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  • Writer's pictureDemetrius Colbert

In “Science” Should We Trust? The Ongoing Reproducibility Crisis

Updated: May 17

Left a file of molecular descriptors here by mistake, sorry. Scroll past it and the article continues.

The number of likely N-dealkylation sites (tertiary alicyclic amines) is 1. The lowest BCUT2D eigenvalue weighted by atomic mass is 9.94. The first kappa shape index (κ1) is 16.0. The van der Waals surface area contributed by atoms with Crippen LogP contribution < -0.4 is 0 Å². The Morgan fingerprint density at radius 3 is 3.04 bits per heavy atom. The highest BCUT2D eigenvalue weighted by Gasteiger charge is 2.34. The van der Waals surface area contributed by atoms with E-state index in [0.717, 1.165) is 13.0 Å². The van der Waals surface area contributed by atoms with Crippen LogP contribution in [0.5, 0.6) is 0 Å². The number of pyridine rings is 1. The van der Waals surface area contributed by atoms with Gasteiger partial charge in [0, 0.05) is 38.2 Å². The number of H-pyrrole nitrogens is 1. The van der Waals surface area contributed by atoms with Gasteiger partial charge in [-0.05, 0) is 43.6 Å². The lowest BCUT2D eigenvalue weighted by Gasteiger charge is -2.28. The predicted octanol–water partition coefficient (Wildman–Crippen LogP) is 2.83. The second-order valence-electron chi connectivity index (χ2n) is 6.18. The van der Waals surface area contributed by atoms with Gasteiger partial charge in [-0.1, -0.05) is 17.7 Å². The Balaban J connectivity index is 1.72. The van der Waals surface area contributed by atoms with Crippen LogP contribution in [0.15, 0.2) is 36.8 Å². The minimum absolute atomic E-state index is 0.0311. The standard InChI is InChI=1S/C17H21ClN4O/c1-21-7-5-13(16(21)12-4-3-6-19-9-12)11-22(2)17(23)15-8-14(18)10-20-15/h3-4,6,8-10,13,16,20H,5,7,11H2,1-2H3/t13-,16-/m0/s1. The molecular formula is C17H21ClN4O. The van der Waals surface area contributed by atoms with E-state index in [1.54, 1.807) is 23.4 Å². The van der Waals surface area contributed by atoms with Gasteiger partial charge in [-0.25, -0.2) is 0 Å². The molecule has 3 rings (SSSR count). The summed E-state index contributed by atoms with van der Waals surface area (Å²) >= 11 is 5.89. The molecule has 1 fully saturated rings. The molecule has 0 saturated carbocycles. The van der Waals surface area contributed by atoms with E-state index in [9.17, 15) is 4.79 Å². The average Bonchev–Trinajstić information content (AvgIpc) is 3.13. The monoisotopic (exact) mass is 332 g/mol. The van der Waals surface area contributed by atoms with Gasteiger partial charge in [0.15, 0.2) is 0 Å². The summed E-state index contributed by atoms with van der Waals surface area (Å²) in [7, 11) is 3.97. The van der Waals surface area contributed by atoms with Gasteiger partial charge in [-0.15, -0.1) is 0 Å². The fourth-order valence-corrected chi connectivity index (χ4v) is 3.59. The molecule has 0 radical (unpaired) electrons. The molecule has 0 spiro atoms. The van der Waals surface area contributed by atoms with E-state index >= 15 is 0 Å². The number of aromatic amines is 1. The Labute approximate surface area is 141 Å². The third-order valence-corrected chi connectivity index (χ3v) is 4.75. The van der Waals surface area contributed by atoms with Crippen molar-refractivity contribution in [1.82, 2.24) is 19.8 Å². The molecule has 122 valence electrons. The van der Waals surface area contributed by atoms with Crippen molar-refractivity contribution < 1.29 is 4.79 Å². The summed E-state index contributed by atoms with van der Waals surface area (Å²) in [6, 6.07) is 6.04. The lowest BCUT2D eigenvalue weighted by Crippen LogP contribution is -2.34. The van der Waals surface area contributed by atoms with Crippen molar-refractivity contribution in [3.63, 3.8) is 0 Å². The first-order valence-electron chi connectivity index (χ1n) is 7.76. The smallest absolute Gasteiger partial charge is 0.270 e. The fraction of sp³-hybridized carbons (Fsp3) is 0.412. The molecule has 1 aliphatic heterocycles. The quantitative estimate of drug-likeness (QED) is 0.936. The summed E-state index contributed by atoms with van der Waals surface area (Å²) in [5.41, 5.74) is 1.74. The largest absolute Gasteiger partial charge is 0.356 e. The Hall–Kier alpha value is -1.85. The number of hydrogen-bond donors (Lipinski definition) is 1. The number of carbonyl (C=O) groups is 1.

How can the scientific community know a scientific study can be trusted? How can we know that a scientist did not fabricate, exaggerate, or bias his or her results in some way so that the study would achieve the desired conclusion? Reproducibility—the ability of a different group of researchers to replicate the same study and arrive at the same results—is a key tool available to the scientific community. If a researcher fabricates or exaggerates results, or conducts bad science in some other way, for instance, then another lab attempting to conduct the same study will fail to achieve the same results as the first study. The scientific community can then see the “smoke” that often communicates a flawed study. “Replicability is the basis of all good science…. ‘When you publish a paper, it is your ethical duty to make sure other people can reproduce it,’” says Regius professor of chemistry at the University of Glasgow, Lee Cronin.1 Writing in Science, Marcia McNutt explained, “Science advances on a foundation of trusted discoveries. Reproducing an experiment is one important approach that scientists use to gain confidence in their conclusions.”2 That truth makes the acknowledged but embarrassing predicament facing the scientific community over the past decade highly concerning. McNutt continued, “Recently, the scientific community was shaken by reports that a troubling proportion of peer-reviewed preclinical studies are not reproducible.”3 In fact, the problem is so widespread across the scientific community that it is being described as a “reproducibility/replication crisis.”4 In her article titled “The Unscientific Method,” Sonia Cooke, writing in New Scientist, warned, “One obvious concern is that [flawed papers] could undermine public faith in science itself.”5 It should come as no surprise, therefore, that some scientists are expressing a frustration that, in America, there is a “crisis of faith in science.”6 Consider that many areas of science today are largely composed of naturalists, humanists, and atheists. Is that a bad thing?

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